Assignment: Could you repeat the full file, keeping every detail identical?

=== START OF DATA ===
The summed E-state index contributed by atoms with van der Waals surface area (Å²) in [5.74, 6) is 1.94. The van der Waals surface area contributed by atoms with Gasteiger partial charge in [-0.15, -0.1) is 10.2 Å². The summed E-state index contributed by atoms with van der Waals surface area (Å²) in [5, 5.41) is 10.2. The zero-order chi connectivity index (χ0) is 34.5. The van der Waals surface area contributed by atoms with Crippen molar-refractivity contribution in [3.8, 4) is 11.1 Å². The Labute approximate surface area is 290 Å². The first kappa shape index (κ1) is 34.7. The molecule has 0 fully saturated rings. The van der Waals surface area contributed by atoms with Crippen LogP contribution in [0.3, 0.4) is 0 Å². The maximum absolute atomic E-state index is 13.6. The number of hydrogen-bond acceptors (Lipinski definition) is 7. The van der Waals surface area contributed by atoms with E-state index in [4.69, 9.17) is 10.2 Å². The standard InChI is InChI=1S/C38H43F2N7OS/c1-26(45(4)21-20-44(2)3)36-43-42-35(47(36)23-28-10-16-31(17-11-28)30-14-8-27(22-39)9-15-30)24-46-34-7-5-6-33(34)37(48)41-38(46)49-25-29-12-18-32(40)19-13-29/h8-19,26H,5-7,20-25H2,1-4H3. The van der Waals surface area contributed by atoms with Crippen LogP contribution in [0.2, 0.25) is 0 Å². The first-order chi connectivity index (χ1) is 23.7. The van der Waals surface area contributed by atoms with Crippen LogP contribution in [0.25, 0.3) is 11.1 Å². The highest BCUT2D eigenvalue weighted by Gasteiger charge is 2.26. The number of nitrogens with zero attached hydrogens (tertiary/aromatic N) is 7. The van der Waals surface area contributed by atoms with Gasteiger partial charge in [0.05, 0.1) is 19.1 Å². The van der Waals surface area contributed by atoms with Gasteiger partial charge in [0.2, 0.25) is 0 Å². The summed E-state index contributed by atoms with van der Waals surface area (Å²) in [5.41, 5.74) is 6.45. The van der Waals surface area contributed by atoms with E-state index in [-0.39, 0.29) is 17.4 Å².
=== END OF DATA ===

The summed E-state index contributed by atoms with van der Waals surface area (Å²) in [5.74, 6) is 1.94. The van der Waals surface area contributed by atoms with Gasteiger partial charge in [-0.15, -0.1) is 10.2 Å². The summed E-state index contributed by atoms with van der Waals surface area (Å²) in [5, 5.41) is 10.2. The zero-order chi connectivity index (χ0) is 34.5. The van der Waals surface area contributed by atoms with Crippen molar-refractivity contribution in [3.8, 4) is 11.1 Å². The Labute approximate surface area is 290 Å². The first kappa shape index (κ1) is 34.7. The molecule has 0 fully saturated rings. The van der Waals surface area contributed by atoms with Crippen LogP contribution in [0.3, 0.4) is 0 Å². The maximum absolute atomic E-state index is 13.6. The number of hydrogen-bond acceptors (Lipinski definition) is 7. The van der Waals surface area contributed by atoms with E-state index in [4.69, 9.17) is 10.2 Å². The standard InChI is InChI=1S/C38H43F2N7OS/c1-26(45(4)21-20-44(2)3)36-43-42-35(47(36)23-28-10-16-31(17-11-28)30-14-8-27(22-39)9-15-30)24-46-34-7-5-6-33(34)37(48)41-38(46)49-25-29-12-18-32(40)19-13-29/h8-19,26H,5-7,20-25H2,1-4H3. The van der Waals surface area contributed by atoms with Crippen LogP contribution in [0.2, 0.25) is 0 Å². The first-order chi connectivity index (χ1) is 23.7. The van der Waals surface area contributed by atoms with Crippen LogP contribution in [0.25, 0.3) is 11.1 Å². The highest BCUT2D eigenvalue weighted by Gasteiger charge is 2.26. The number of nitrogens with zero attached hydrogens (tertiary/aromatic N) is 7. The van der Waals surface area contributed by atoms with Gasteiger partial charge in [0.05, 0.1) is 19.1 Å². The van der Waals surface area contributed by atoms with Gasteiger partial charge in [0.2, 0.25) is 0 Å². The summed E-state index contributed by atoms with van der Waals surface area (Å²) in [5.41, 5.74) is 6.45. The van der Waals surface area contributed by atoms with E-state index in [-0.39, 0.29) is 17.4 Å².